Pittsburgh Pirates: Underrated Arms Helping to Create Strong Core Four
By Noah Wright
The Pittsburgh Pirates’ bullpen is filled with many underrated arms, but all have plenty of talent.
Going into the 2022 season the Pittsburgh Pirates had a fair amount of questions surrounding the bullpen. David Bednar was a sure thing, but how would Chris Stratton handle consistent late-inning/high-leverage situations throughout an entire season? Could Anthony Banda step-up and be someone the Pirates could rely on? Could Wil Crowe make the transition from starting pitcher to bullpen arm?
Now that we’re just over halfway into the season, the bullpen still has some question marks but has become a group of underrated, yet talented arms. Some guys have become quite reliable and give the Pirates a handful of arms that are under control for multiple more years.
Rookie Yerry De Los Santos has been a quality arm, only giving up five earned runs in his first 16 innings of his MLB career. With three saves, he’s started to see more and more time in close games. Plus, he has quality peripherals, including a 29.7% strikeout rate and 7.8% walk rate. His HR/9 of 1.69 might look worrisome on the surface, but with a 20% HR/FB ratio, 55.3% ground ball rate, and keeping opponents to just an 87.4 MPH exit velo, his home run rate is likely a fluke. Two of the three home runs came in his second ever game, and he’s allowed just one more in his last 13 innings of work.
Duane Underwood Jr. made some major changes this year, and those are showing improvement for the right-hander. He’s upped his ground ball rate to 50% flat while also improving his strikeout rate to 27.1%. Underwood Jr. has a sub-2.00 FIP, coming in at 1.99 while having a phenomenal 84.7 opponent exit velocity. Among the 464 total pitchers who have faced at least 75 batters, Underwood Jr.’s average exit velo is the 19th best in the league. He’s added at least one MPH of velocity to each of his pitches while completely changing up his pitch usage.
Wil Crowe has been a nice surprise for the Pirates this year. He’s put up a quality 3.26 ERA, 3.17 FIP, and 1.17 WHIP so far in 49.2 innings. Although Crowe’s strikeout rate of 23.7% doesn’t jump off the page, and an 11.1% walk rate doesn’t qualify him as a command-type pitcher, he’s only allowed two home runs all year. That’s because he has a 49.6% ground ball rate, 85.4 MPH exit velo, and 21.1% hard-hit rate. He’s been a master at limiting hard contact. Crowe’s ERA should be 2.79, and his strikeout rate would clock in at 24.6% had it not been for the one time he was forced to throw to Josh VanMeter.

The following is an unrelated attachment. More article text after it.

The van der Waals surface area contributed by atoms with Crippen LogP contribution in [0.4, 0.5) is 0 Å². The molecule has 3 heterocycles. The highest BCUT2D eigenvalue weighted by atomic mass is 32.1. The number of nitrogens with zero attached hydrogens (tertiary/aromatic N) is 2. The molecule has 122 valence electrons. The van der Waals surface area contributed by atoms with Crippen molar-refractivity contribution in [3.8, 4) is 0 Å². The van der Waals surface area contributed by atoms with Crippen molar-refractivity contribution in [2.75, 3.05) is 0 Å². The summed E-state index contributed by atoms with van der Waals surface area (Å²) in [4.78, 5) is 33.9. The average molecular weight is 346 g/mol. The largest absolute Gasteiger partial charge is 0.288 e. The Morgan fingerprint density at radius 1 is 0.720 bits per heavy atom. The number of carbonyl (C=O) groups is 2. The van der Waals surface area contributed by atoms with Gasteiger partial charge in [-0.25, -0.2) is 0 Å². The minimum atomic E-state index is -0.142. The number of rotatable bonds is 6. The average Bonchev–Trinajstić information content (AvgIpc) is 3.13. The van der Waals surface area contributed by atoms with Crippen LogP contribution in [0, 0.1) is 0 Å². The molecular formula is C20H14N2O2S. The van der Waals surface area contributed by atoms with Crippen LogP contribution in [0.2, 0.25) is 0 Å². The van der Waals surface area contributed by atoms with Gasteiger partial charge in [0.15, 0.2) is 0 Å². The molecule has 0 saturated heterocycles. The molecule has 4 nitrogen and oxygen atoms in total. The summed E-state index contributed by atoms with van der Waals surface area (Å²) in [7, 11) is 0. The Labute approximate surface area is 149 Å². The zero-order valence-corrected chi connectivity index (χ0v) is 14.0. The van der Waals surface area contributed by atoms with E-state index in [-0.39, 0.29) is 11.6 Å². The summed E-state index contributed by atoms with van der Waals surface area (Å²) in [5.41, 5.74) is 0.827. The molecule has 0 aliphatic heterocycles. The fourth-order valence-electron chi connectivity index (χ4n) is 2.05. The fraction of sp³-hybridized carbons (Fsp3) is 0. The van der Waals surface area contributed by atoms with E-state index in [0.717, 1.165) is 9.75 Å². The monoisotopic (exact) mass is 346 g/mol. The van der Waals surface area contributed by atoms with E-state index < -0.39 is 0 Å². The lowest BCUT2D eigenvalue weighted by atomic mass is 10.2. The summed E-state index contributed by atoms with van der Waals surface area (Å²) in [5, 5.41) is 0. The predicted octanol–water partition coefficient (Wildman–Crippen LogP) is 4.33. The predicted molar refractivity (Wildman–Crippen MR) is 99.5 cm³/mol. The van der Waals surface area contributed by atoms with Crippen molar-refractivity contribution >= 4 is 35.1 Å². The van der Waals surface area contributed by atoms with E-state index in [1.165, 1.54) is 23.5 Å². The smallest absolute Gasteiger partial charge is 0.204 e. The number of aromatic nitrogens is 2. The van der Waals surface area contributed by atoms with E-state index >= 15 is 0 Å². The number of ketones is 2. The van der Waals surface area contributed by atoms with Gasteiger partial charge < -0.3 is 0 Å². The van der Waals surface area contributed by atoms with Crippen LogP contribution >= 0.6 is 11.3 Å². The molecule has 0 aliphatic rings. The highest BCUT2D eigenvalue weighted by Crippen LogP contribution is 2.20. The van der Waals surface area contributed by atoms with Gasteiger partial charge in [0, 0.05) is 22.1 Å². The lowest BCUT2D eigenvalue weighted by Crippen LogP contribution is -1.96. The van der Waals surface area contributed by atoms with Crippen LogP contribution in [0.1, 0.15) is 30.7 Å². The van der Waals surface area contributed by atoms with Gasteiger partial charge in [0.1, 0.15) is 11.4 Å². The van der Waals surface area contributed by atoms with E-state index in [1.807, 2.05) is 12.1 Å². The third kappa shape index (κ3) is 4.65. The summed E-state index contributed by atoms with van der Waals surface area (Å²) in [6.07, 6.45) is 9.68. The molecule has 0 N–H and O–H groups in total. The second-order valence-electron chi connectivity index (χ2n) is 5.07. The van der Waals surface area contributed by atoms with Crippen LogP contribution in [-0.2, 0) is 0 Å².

Even low-leverage long relief men like Tyler Beede and Chase De Jong haven’t been bad in the roles the Pittsburgh Pirates have put them in. Between the two, De Jong and Beede have combined for 2.51 ERA and 1.09 WHIP in 57.1 innings. Granted, both have a FIP above 4.20, so the sustainability of their strong surface numbers is questionable at best, but the Pirates aren’t asking them to be dominant. Just solid enough to eat a few innings out of the bullpen, and a 2.51 ERA in that kind of role is good nonetheless.
With that group of four locking things down late into games, there are still some other notable but underrated arms in the system that could eventually join them in the near future. Tahnaj Thomas has had a 1.93 ERA and 2.65 FIP since June 1st. Tyler Samaniego has been unscored upon in 24 of his 26 total outings this year between Greensboro and Altoona.
A late-inning combo of De Los Santos, Crowe, Underwood Jr., and Bednar is very good but very underrated. The impressive part is that each of them is under contract control through the 2025 season at the earliest. Bednar and Crowe have command through 2026, so the Pirates could rely on them for the next handful of seasons. De Los Santos has the most control remaining, given that this is his first year in the majors.